Trust is the glue of life
|Dr Joshua Greggain|
Whenever polling firms across the nation ask Canadians which profession they most trust, doctors perennially rank in the top five and often in the top two. In 2022, nurses, paramedics, firefighters, and farmers rounded out the top five. Our patients continue to trust us and generally continue to respect us. This is a privilege.
Yet, how easy is it for us to extend trust to others? Do we trust ourselves? Do we lead with trust when we interact with our patients, allied health professionals, health authorities, administrators, or government? I think the answer can be complicated, and it depends on the situation.
In his book The Speed of Trust, author Stephen M.R. Covey says that trust is the most essential ingredient for effective communication and is foundational in all relationships. In fact, relationships move at the speed of trust. When establishing a new relationship, it takes time to build trust, incrementally at first with shared experiences that provide the opportunity to build a positive connection. When relationships fail, it is usually as a consequence of negative experiences or actions that are deemed to lack trust, which in the end derail communication and ultimately the connection. “Trust is the glue of life,” says Covey. And trust itself is the combination of character and competence—character being the sum of integrity and intent, and competence being the sum of capabilities and results. If any one of those is missing, it is difficult to build meaningful trust.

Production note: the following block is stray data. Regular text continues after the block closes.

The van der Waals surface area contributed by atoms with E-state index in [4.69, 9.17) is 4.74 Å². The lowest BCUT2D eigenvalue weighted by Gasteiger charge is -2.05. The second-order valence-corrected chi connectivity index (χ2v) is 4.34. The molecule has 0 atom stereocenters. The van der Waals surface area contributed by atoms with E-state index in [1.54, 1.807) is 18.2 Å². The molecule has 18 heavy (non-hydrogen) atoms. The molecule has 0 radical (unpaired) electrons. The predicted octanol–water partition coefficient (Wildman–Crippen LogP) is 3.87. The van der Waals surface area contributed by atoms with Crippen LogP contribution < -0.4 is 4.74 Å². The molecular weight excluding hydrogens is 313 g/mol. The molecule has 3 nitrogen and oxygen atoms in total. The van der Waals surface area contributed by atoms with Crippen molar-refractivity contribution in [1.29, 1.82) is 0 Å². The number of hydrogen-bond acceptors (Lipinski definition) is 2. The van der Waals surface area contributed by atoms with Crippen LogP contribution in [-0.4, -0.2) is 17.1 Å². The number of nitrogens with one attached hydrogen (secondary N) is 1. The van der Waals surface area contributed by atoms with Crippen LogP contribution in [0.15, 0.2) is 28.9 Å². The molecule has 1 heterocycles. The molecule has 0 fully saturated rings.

Simply put, trust takes time to build, but moreover, trust takes character and competence. When I look at the current landscape of our profession, I recognize that we don’t always feel as though we are trusted. We endeavor to exhibit good character; our years of education and subsequent experience give us unique competencies to be seen as experts in our chosen fields. Yet, sometimes when we interact with patients, whether in our practice, in hospitals, or in our communities at large, I am not convinced that we believe we are trusted. And I don’t know if we lean in from a starting position of trust.
I wonder, if we applied Covey’s lens of trust—character (integrity plus intent) and competence (capability plus results)—to our relationships with our partners, patients, colleagues, and collaborative partners, would we accelerate the pace of trust in those relationships? If we trust others’ intent and integrity from the outset, would we build a deeper understanding? Does deeper understanding build commonality, commonality build connection, and connection then build trust? I presume the answer is still that it can be complicated. If we viewed this from an introspective angle, would we be more trusting of others? Would we become more trusted? More trustworthy? If trust is the glue, would it be strong enough to hold us together, both individually and as a profession?